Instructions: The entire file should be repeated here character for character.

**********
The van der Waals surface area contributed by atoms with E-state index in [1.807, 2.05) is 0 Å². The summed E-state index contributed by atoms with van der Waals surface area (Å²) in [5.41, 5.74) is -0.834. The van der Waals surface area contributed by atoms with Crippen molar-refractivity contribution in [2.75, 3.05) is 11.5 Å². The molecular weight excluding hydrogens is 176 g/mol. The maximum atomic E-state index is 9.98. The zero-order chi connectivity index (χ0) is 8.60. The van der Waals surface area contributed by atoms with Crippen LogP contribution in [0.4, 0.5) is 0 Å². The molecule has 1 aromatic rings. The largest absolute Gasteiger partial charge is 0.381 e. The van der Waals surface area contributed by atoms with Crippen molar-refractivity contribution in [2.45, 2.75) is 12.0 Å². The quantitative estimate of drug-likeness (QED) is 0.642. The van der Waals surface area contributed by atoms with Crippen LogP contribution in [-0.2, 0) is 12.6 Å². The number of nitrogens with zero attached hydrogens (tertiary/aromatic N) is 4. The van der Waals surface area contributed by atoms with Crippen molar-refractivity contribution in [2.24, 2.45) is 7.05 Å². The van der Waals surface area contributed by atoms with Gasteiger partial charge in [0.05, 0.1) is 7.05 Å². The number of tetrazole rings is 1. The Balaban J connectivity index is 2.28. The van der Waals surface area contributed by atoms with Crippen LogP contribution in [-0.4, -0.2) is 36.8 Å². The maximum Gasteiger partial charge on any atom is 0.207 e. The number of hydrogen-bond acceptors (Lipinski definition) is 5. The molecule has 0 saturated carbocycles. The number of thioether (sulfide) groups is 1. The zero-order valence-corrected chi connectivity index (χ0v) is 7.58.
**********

The van der Waals surface area contributed by atoms with E-state index in [1.807, 2.05) is 0 Å². The summed E-state index contributed by atoms with van der Waals surface area (Å²) in [5.41, 5.74) is -0.834. The van der Waals surface area contributed by atoms with Crippen molar-refractivity contribution in [2.75, 3.05) is 11.5 Å². The molecular weight excluding hydrogens is 176 g/mol. The maximum atomic E-state index is 9.98. The zero-order chi connectivity index (χ0) is 8.60. The van der Waals surface area contributed by atoms with Crippen LogP contribution in [0.4, 0.5) is 0 Å². The molecule has 1 aromatic rings. The largest absolute Gasteiger partial charge is 0.381 e. The van der Waals surface area contributed by atoms with Crippen molar-refractivity contribution in [2.45, 2.75) is 12.0 Å². The quantitative estimate of drug-likeness (QED) is 0.642. The van der Waals surface area contributed by atoms with Crippen LogP contribution in [-0.2, 0) is 12.6 Å². The number of nitrogens with zero attached hydrogens (tertiary/aromatic N) is 4. The van der Waals surface area contributed by atoms with Crippen molar-refractivity contribution in [2.24, 2.45) is 7.05 Å². The van der Waals surface area contributed by atoms with Gasteiger partial charge in [0.05, 0.1) is 7.05 Å². The number of tetrazole rings is 1. The Balaban J connectivity index is 2.28. The van der Waals surface area contributed by atoms with Crippen LogP contribution in [-0.4, -0.2) is 36.8 Å². The maximum Gasteiger partial charge on any atom is 0.207 e. The number of hydrogen-bond acceptors (Lipinski definition) is 5. The molecule has 0 saturated carbocycles. The number of thioether (sulfide) groups is 1. The zero-order valence-corrected chi connectivity index (χ0v) is 7.58.